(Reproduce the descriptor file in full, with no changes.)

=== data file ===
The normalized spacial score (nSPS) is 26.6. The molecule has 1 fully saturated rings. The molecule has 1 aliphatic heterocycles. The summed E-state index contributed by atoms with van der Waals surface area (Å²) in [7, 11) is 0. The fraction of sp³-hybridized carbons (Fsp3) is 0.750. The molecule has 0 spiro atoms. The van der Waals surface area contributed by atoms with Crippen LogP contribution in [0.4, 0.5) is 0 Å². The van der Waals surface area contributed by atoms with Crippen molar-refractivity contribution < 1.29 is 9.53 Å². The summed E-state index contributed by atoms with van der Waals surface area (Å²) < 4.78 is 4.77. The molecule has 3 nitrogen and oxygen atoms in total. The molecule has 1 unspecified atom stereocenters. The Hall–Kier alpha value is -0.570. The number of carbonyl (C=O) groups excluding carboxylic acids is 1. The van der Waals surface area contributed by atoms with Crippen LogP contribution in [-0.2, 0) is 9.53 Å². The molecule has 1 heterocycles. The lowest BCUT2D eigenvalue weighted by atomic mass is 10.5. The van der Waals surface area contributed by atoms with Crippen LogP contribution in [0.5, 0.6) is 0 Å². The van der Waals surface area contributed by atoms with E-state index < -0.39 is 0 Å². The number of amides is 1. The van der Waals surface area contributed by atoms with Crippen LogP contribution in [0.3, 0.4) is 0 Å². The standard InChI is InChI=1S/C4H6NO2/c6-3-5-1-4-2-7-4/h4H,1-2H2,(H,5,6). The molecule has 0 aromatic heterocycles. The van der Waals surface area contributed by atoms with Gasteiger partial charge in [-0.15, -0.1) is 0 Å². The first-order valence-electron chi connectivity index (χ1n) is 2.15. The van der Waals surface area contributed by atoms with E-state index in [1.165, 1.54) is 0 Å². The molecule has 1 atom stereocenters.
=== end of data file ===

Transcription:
The normalized spacial score (nSPS) is 26.6. The molecule has 1 fully saturated rings. The molecule has 1 aliphatic heterocycles. The summed E-state index contributed by atoms with van der Waals surface area (Å²) in [7, 11) is 0. The fraction of sp³-hybridized carbons (Fsp3) is 0.750. The molecule has 0 spiro atoms. The van der Waals surface area contributed by atoms with Crippen LogP contribution in [0.4, 0.5) is 0 Å². The van der Waals surface area contributed by atoms with Crippen molar-refractivity contribution < 1.29 is 9.53 Å². The summed E-state index contributed by atoms with van der Waals surface area (Å²) < 4.78 is 4.77. The molecule has 3 nitrogen and oxygen atoms in total. The molecule has 1 unspecified atom stereocenters. The Hall–Kier alpha value is -0.570. The number of carbonyl (C=O) groups excluding carboxylic acids is 1. The van der Waals surface area contributed by atoms with Crippen LogP contribution in [-0.2, 0) is 9.53 Å². The molecule has 1 heterocycles. The lowest BCUT2D eigenvalue weighted by atomic mass is 10.5. The van der Waals surface area contributed by atoms with Crippen LogP contribution in [0.5, 0.6) is 0 Å². The van der Waals surface area contributed by atoms with E-state index < -0.39 is 0 Å². The number of amides is 1. The van der Waals surface area contributed by atoms with Crippen LogP contribution in [0.3, 0.4) is 0 Å². The standard InChI is InChI=1S/C4H6NO2/c6-3-5-1-4-2-7-4/h4H,1-2H2,(H,5,6). The molecule has 0 aromatic heterocycles. The van der Waals surface area contributed by atoms with Gasteiger partial charge in [-0.15, -0.1) is 0 Å². The first-order valence-electron chi connectivity index (χ1n) is 2.15. The van der Waals surface area contributed by atoms with E-state index in [1.165, 1.54) is 0 Å². The molecule has 1 atom stereocenters.